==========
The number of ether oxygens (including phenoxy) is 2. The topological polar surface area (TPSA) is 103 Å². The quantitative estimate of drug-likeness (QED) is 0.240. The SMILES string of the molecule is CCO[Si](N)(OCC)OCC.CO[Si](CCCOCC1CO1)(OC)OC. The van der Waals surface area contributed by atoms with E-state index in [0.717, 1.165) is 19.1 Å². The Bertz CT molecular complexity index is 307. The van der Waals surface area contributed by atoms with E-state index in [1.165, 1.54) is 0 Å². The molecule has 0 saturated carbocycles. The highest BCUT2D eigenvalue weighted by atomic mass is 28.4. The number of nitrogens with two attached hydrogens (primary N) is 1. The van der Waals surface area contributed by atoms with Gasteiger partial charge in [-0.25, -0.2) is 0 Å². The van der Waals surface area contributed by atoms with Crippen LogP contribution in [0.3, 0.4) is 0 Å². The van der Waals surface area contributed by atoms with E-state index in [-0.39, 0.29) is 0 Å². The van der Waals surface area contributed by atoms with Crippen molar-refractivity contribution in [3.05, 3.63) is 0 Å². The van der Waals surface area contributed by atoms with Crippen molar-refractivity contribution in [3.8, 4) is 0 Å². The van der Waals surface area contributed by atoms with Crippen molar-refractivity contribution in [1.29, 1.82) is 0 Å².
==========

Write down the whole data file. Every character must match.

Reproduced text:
The number of ether oxygens (including phenoxy) is 2. The topological polar surface area (TPSA) is 103 Å². The quantitative estimate of drug-likeness (QED) is 0.240. The SMILES string of the molecule is CCO[Si](N)(OCC)OCC.CO[Si](CCCOCC1CO1)(OC)OC. The van der Waals surface area contributed by atoms with E-state index in [0.717, 1.165) is 19.1 Å². The Bertz CT molecular complexity index is 307. The van der Waals surface area contributed by atoms with E-state index in [1.165, 1.54) is 0 Å². The molecule has 0 saturated carbocycles. The highest BCUT2D eigenvalue weighted by atomic mass is 28.4. The number of nitrogens with two attached hydrogens (primary N) is 1. The van der Waals surface area contributed by atoms with Gasteiger partial charge in [-0.25, -0.2) is 0 Å². The van der Waals surface area contributed by atoms with Crippen LogP contribution in [0.3, 0.4) is 0 Å². The van der Waals surface area contributed by atoms with E-state index in [-0.39, 0.29) is 0 Å². The van der Waals surface area contributed by atoms with Crippen molar-refractivity contribution in [3.05, 3.63) is 0 Å². The van der Waals surface area contributed by atoms with Crippen molar-refractivity contribution in [3.8, 4) is 0 Å². The van der Waals surface area contributed by atoms with Crippen molar-refractivity contribution in [1.29, 1.82) is 0 Å².